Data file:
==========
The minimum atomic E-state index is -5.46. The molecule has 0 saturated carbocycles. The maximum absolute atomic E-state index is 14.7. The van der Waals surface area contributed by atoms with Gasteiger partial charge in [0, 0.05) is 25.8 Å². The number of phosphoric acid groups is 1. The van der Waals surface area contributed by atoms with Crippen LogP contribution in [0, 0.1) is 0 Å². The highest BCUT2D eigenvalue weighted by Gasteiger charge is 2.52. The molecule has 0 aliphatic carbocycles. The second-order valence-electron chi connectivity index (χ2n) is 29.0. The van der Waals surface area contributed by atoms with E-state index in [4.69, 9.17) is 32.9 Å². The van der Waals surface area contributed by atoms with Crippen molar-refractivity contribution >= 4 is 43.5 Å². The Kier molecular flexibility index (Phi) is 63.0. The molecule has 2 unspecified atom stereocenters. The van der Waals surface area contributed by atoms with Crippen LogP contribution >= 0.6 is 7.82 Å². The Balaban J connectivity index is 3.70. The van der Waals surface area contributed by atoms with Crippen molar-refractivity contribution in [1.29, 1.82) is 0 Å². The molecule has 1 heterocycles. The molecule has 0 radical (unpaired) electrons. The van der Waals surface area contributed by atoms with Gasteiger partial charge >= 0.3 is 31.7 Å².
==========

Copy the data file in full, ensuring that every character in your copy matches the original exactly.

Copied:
The minimum atomic E-state index is -5.46. The molecule has 0 saturated carbocycles. The maximum absolute atomic E-state index is 14.7. The van der Waals surface area contributed by atoms with Gasteiger partial charge in [0, 0.05) is 25.8 Å². The number of phosphoric acid groups is 1. The van der Waals surface area contributed by atoms with Crippen LogP contribution in [0, 0.1) is 0 Å². The highest BCUT2D eigenvalue weighted by Gasteiger charge is 2.52. The molecule has 0 aliphatic carbocycles. The second-order valence-electron chi connectivity index (χ2n) is 29.0. The van der Waals surface area contributed by atoms with E-state index in [4.69, 9.17) is 32.9 Å². The van der Waals surface area contributed by atoms with Crippen molar-refractivity contribution >= 4 is 43.5 Å². The Kier molecular flexibility index (Phi) is 63.0. The molecule has 2 unspecified atom stereocenters. The van der Waals surface area contributed by atoms with Crippen LogP contribution >= 0.6 is 7.82 Å². The Balaban J connectivity index is 3.70. The van der Waals surface area contributed by atoms with Crippen molar-refractivity contribution in [1.29, 1.82) is 0 Å². The molecule has 1 heterocycles. The molecule has 0 radical (unpaired) electrons. The van der Waals surface area contributed by atoms with Gasteiger partial charge >= 0.3 is 31.7 Å².